And this recruitment problem only becomes more severe, as British businesses are placing technology expertise higher and higher on their list of priorities. This discrepancy between available jobs and the skills required for them is costing the economy an estimated £63bn a year in lost income.
The UK government has already pledged its commitment to lessen this widening skills gap by unveiling its Digital Strategy earlier this month. The initiative will see the creation of more than four million free digital skills training opportunities to help both businesses and individuals.
Whilst this is a step in the right direction, it is not an immediate solution and will inevitably take a while to gain momentum and see results that solve this recruitment problem.
So, what can businesses lacking digital skills do in the meantime? The solution lies in ensuring that staff training budgets are given precedence rather than being an afterthought. This is even more important for businesses that have low staff turnover and retain an older workforce.
The digital skills crisis is a generational one; children today are digitally savvy and learn to code in schools, leaving an entire generation already in work lacking the skills required to advance in their careers.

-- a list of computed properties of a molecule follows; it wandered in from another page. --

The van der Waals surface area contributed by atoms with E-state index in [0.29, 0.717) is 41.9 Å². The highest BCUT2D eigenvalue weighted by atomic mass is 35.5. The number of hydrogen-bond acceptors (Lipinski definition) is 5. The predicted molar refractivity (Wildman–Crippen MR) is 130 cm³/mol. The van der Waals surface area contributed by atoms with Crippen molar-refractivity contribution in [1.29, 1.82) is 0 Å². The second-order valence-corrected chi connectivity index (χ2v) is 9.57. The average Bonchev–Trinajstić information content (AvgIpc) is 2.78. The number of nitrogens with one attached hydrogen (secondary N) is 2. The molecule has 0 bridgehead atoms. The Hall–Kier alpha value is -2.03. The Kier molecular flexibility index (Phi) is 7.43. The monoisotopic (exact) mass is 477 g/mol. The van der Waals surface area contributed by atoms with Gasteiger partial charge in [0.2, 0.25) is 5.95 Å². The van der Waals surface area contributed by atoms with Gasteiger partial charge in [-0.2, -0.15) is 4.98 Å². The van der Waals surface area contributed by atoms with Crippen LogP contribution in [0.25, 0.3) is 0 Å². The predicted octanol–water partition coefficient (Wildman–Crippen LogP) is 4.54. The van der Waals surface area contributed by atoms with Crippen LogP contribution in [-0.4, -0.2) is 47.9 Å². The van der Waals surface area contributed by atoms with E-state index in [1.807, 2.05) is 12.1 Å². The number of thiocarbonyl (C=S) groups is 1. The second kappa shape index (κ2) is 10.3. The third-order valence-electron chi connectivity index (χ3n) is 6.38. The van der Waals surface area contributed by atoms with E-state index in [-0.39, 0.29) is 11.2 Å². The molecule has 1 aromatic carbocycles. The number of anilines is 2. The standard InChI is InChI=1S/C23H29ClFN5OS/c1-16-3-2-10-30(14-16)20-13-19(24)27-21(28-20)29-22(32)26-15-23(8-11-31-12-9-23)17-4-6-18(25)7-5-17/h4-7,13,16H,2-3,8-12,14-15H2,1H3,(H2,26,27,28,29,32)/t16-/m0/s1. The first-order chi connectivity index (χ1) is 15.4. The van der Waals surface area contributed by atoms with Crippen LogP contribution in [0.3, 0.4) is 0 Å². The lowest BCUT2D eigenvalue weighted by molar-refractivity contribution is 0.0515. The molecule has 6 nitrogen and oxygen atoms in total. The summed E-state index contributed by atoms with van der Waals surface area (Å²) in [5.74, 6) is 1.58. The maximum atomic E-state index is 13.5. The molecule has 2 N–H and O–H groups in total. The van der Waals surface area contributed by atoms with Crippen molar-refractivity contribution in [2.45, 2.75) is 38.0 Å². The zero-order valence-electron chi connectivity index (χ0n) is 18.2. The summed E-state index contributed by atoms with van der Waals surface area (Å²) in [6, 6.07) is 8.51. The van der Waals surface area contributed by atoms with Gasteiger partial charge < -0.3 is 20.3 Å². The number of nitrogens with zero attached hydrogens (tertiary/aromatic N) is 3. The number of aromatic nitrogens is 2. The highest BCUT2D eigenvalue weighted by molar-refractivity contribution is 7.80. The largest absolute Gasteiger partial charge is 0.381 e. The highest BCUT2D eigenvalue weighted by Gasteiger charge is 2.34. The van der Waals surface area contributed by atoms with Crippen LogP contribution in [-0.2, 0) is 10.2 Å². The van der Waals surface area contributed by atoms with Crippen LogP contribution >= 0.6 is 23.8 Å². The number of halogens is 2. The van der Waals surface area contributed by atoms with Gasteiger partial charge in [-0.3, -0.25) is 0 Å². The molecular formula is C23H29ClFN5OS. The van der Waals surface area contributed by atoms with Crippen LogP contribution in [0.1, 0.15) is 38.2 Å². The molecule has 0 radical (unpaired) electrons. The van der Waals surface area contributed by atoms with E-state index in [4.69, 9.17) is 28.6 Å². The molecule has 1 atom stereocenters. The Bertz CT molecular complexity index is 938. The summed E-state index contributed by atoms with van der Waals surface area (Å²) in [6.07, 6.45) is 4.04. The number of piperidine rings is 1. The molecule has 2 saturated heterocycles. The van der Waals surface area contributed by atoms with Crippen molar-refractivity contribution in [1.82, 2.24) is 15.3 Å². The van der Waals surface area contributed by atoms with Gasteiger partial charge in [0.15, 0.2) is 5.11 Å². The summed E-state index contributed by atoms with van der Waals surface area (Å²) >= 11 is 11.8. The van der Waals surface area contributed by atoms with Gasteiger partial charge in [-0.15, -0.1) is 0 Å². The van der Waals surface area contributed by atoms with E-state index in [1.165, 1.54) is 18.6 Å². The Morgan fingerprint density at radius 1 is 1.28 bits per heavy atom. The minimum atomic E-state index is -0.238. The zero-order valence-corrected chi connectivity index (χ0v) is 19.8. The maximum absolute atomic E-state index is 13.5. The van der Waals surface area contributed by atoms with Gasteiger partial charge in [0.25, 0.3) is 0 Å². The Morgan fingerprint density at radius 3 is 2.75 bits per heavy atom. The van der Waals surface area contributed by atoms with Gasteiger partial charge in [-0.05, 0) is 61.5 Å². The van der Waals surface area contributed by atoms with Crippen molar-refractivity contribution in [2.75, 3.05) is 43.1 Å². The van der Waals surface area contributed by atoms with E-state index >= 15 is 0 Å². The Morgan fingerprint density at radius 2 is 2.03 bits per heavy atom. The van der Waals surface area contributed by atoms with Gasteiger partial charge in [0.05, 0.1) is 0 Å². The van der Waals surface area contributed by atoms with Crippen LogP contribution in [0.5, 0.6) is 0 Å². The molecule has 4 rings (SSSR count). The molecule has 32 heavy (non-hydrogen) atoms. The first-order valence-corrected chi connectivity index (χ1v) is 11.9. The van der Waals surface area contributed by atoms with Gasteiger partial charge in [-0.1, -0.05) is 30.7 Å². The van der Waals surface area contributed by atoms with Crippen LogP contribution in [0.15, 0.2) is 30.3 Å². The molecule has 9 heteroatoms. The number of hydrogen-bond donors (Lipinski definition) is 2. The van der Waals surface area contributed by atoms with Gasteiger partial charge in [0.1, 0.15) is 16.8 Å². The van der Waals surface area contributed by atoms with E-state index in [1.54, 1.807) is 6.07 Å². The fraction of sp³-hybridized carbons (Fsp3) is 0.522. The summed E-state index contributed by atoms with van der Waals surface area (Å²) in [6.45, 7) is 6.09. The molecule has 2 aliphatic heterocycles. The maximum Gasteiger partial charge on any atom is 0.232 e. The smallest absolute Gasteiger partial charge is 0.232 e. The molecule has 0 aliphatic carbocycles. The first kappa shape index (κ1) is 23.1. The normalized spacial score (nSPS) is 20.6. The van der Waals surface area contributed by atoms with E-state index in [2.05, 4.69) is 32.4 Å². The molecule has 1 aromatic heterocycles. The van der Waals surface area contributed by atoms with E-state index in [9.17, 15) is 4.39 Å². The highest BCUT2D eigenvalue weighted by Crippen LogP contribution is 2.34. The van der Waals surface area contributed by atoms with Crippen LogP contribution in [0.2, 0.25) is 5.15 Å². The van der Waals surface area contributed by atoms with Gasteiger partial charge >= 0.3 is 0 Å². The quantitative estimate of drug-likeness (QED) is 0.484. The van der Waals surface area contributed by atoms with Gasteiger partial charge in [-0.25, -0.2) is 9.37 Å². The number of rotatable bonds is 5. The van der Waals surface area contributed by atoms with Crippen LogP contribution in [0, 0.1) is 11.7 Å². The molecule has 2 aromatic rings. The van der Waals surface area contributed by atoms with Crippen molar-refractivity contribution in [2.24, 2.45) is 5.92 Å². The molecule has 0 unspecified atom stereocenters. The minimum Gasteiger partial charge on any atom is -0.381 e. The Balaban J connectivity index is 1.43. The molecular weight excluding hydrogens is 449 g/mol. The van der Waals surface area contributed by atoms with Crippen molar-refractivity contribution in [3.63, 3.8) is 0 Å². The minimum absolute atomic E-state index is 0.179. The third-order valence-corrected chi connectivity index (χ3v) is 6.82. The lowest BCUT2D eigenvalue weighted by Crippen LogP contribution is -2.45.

However, asking small businesses to allocate budget to digital skills training when margins are already slim is easier said than done.
Traditional training resources can be time consuming to source, incur high costs and be executed poorly, leaving businesses out of pocket and staff with no additional knowledge at the end of it. However, there are solutions to these problems and businesses must dedicate time to finding the right ones for them and their recruitment problem.
Nowadays, thanks to online learning options, businesses don’t have to stick to traditional training methods. Whilst the only option used to involve physically bringing an external consultant into the office for a set amount of time and choosing from their stock selection of training modules, this is no longer the case.
Thanks to the digital revolution, business owners can access experts to tutor staff online, allowing training to be much more accessible, affordable and flexible. Additionally, online learning can often be consumed in bite-sized modules, enabling people to select exactly what elements they want included in their training package at the right price for them.
This shift away from traditional training methods also means that everyone can learn new skills. Whether it’s an employee who wants to learn how to code to further their career or someone who is unemployed but needs to learn certain skills to be eligible for particular roles, knowledge is no longer limited.
So whilst the future is looking brighter for tech hiring with the government’s Digital Strategy, businesses should be thinking about the present and using the online resources already available to them in the meantime to solve this recruitment problem.
Johan Hedlund is co-founder and CEO of Zeqr, a global knowledge hub set to change how people across the world exchange information